Matthew pointed out that I have been spelling Hop Vine two ways: Hopvine as one word, and Hop Vine as two words. This is because I have seen it written both ways, and personally I don’t have a strong preference. Perhaps I should be more consistent, but I don’t have good criteria for choosing between the two spellings. Without good criteria, some decisions just can’t be made. INTP anyone?
Meanwhile, here are three more pieces that I’ve woven on this warp. I re-wrote the treadling to maintain a consistent tabby order, so the pattern looks a little different from my earlier woad- and madder-dyed pieces. All the yarns in this group are commercially dyed.
The one below has 10/2 tencel in Moroccan Blue for the pattern weft and 20/2 UKI cotton in Deep Turk for tabby:
You can see the actual color of the 20/2 yarn on the bobbin closest to the reed. You might be asking, “What happened to that bright blue?” The background of the cloth looks very light because the warp is off-white. It mutes the tabby color. As I recall from a class on color theory for weavers with Susan Loring Wells, a color plus white is called a tint. Continue reading “More Hop Vine and A Color Theory Question”
Thanks to a couple days off from work, I have sewn up three new books with the Hop Vine motif. Two have a woad-blue pattern weft, and one has madder-pink pattern weft. Continue reading “Hop Vine Books”
Back at the beginning of September I was surprised to discover that tons of flax seeds which I’d dumped out of a retting tank in the back yard had managed to germinate, despite having been waterlogged and fermented, and still being in their pods. You can read my original post here.
After I came back from the very inspiring flax processing workshop at Rhinebeck in October, I decided retting was done for the season even though I had one more portion of the 2012 crop left to ret. So, on Sunday October 21st I poured out several buckets of water I’d been saving. As I was dumping the water onto the grass, I was amazed to spy dozens of flax plants growing in the lawn beside our apartment, under the shade of a huge spruce. Continue reading “Hardy Flax”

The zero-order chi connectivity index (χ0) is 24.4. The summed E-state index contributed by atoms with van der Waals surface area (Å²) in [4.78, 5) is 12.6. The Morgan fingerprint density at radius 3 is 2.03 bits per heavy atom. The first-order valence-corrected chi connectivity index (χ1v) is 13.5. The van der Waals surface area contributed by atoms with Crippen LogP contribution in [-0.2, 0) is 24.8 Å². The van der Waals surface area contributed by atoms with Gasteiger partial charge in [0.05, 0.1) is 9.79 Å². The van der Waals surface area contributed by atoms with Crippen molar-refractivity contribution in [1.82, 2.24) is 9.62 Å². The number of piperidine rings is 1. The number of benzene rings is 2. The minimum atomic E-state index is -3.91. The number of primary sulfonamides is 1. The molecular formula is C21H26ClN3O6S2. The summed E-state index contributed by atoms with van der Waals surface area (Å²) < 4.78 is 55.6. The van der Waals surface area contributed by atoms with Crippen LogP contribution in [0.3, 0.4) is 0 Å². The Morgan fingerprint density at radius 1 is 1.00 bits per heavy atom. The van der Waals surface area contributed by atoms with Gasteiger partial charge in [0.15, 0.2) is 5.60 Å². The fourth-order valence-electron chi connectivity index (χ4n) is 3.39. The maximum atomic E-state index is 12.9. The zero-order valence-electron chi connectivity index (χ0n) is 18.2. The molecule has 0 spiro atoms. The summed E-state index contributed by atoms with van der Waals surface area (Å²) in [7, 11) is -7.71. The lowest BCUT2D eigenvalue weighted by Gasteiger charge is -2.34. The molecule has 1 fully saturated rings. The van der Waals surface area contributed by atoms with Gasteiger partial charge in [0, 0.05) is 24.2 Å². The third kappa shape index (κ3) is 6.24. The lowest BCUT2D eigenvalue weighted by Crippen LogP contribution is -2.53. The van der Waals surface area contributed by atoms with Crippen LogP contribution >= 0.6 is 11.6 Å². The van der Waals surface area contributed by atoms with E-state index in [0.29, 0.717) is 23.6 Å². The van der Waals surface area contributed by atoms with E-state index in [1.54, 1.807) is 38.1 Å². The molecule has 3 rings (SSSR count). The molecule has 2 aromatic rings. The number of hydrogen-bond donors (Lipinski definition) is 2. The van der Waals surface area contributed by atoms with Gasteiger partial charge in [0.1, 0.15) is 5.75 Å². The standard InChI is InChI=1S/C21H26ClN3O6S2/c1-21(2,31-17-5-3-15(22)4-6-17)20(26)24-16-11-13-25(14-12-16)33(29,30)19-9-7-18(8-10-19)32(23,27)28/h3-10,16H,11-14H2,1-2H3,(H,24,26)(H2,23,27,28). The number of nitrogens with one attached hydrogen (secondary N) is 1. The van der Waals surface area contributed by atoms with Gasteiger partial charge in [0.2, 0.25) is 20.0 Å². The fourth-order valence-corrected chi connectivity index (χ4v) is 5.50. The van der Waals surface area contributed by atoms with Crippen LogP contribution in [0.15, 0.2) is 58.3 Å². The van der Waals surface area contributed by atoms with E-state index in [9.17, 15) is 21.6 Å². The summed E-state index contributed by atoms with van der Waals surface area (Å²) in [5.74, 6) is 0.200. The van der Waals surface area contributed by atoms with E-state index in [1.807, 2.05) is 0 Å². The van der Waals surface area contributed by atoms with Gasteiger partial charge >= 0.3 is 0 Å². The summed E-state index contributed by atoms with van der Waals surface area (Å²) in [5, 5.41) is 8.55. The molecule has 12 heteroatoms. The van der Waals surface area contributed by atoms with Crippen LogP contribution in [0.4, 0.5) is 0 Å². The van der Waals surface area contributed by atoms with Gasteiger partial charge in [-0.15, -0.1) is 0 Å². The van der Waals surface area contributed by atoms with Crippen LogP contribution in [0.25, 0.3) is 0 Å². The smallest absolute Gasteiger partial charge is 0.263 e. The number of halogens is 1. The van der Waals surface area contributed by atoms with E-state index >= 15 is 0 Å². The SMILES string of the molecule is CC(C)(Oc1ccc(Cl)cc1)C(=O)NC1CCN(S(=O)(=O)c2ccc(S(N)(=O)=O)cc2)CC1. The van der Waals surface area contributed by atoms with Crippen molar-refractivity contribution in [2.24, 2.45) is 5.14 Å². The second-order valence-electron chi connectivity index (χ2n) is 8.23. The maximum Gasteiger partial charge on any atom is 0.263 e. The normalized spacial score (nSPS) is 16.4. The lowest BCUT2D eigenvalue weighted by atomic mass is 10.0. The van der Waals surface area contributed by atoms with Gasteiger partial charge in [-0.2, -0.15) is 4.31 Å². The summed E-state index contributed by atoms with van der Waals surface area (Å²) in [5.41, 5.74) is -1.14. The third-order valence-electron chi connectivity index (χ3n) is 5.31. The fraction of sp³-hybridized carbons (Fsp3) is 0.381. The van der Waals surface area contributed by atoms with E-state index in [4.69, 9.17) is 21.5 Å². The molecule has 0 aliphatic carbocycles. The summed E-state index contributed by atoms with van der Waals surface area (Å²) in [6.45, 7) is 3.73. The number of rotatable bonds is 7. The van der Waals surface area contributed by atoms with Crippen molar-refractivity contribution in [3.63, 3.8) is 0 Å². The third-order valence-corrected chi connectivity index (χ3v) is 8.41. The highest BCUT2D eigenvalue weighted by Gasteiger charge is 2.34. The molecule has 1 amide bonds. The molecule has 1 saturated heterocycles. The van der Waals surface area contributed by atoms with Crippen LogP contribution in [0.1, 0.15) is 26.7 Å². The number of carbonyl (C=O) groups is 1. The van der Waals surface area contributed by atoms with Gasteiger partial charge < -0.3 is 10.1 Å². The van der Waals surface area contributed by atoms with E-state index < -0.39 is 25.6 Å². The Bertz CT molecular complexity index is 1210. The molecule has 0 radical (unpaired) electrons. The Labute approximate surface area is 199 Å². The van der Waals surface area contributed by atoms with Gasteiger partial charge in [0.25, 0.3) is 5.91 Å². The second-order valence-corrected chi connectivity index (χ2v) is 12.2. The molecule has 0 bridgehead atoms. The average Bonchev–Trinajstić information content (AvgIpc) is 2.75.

My new book cloth is a variation of a miniature overshot motif called Hopvine. To create my threading I worked from two other drafts. One was “Modified Hopvine” from a sampler from the Hill Institute. The other was “Modified Hop Vine” from Marguerite Davison’s classic A Handweaver’s Pattern Book. The threading from Hill had too many ends in each pattern repeat to suit the scale of my book covers (5.5 inches by 8 inches) so I wanted to make the motif smaller. The Davison draft had fewer ends in a repeat but looked weirdly jittery in the drawdown in my weaving software.
So, I tinkered until I found a satisfying balance in the pattern, and am still tinkering with the treadling. The design consists of two different diamonds, one a longer and more pointed and the other a little more squat and rounded. I am not sure if these are supposed to evoke different elements of a hop vine, for example the leaves and the inflorescences. Or maybe the name of the pattern has a different origin. There are some nice images of hops plants here.
For those of you who recall my emboldening tabby travails of a year ago, you might be surprised to hear that I ran into the same problem of keeping a consistent tabby this time, also. Sigh. Continue reading “Hopvine”
On Wednesday November 14th I gave a presentation to the Weavers of Western Massachusetts about my Coptic bound books with handwoven cloth covers. It was very flattering to be invited to share my work with such an accomplished group of weavers, and I really appreciated the opportunity to talk about my process to an interested audience. It was a lot of fun. Continue reading “Guild Presentation”